If you’re thinking about renovating your bathroom, en-suite, or downstairs loo this year, at some stage, you’ll need to think ‘toilet’.
Admittedly, it’s not the most glamorous of home essentials, but it does need careful consideration. There are more options than you might think when it comes to the most important throne in your house.
For instance, have you ever heard of a comfort height toilet?
What’s a comfort height toilet?
Comfort height toilets are increasingly popular in both domestic and public UK bathrooms.
Standing at around two to four inches taller than standard flush units, they’ve been a common fixture in Japanese bathrooms for many years and are designed with comfort in mind.
This makes comfort height toilets perfect for people who are elderly, disabled, or particularly tall.
How high are they, and why does height matter?
There’s no one-size-fits all height for comfort height toilets, and they vary in size. Most feature a seat that stands around 17 to 19 inches from the floor (that’s five to 12 centimetres in new money).
The height of a toilet is more important than you might think. Comfort height toilets put less strain on the back and relieve pressure on your joints compared to traditional toilets.
For the elderly or those who suffer from significant strain on their joints, they can be a godsend.
Why choose comfort height over standard height?
Comfort height toilets aren’t right for everyone, but the same is true for standard height toilets. It’s just that few people are aware of the former’s existence.
Before you lay down any hard-earned money, here are the pros and cons of both.
Comfort height toilets
- Relieves pressure on the lower back and your joints
- More comfortable if you’re tall
- Ideal for elderly people who need more support
- Your feet may dangle from the floor, which can negatively impact blood circulation
- Uncomfortable for children and shorter people
- Makes it harder to adopt a squatting position, which may not help to relieve constipation.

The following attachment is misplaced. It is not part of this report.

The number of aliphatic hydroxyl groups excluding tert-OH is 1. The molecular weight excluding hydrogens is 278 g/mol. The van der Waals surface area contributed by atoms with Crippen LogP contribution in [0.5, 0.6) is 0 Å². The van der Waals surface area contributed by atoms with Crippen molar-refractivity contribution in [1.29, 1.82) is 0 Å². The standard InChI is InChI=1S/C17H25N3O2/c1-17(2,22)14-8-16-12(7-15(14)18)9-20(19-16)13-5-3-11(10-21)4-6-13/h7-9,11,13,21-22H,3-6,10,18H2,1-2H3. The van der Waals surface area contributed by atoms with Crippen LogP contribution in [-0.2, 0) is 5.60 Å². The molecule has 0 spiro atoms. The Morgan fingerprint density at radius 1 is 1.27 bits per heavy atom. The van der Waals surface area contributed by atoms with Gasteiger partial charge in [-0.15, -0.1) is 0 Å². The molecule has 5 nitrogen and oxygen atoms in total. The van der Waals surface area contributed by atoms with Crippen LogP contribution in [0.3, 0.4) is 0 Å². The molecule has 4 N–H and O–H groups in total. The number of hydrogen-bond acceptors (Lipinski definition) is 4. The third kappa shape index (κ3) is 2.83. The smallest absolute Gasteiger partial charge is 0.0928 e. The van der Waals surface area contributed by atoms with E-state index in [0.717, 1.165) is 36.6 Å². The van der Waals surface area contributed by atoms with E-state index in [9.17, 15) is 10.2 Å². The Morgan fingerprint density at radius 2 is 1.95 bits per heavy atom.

Standard height toilets
- Better for a natural squatting position
- Great for kids
- Ideal for shorter people
- Tricky to use if you’re elderly or infirm
- Difficult to get up from
- Puts greater pressure on the lower back and joints
Are comfort height toilets bad?
As demonstrated above, comfort height toilets have their positive and negative points. Their suitability will depend very much on the user.
It’s important to remember that these units are designed to benefit people who need a more comfortable position in which to sit, compared to what’s available with a standard height toilet.
Comfort height toilets are perfect for people whose joints are already under strain either due to their age, height, disability, or an injury. For those people, such toilets will offer greater levels of comfort and ease pain that might otherwise be experienced.
However, if you don’t suffer from such strains, the downsides of a comfort height toilet probably outweigh the positives. For instance, adopting a squat position is beneficial for most people when going to the loo, hence the dominance of standard height toilets.
Should I get a comfort height toilet?
This depends very much on the current strains and stresses you experience on your body. The benefits you’ll get from a toilet of this kind will come down to how important the benefits we’ve described are to you.
Comfort height toilets are at their most effective when installed in homes with elderly people or those who are particularly tall.
If your bathroom is used by children or by people who are shorter in stature, a traditional height toilet is probably the way to go. The problems associated with comfort height units can lead to difficulties going to the toilet and, for kids, the risk of falling from a greater height.
If you’d like to talk about this or any other aspect of your bathroom installation, please do get in touch with the Modern Homes team today. Even better, you can pop into our showroom to test one of our demo units for size (although we hasten to add they’re for checking the height only!).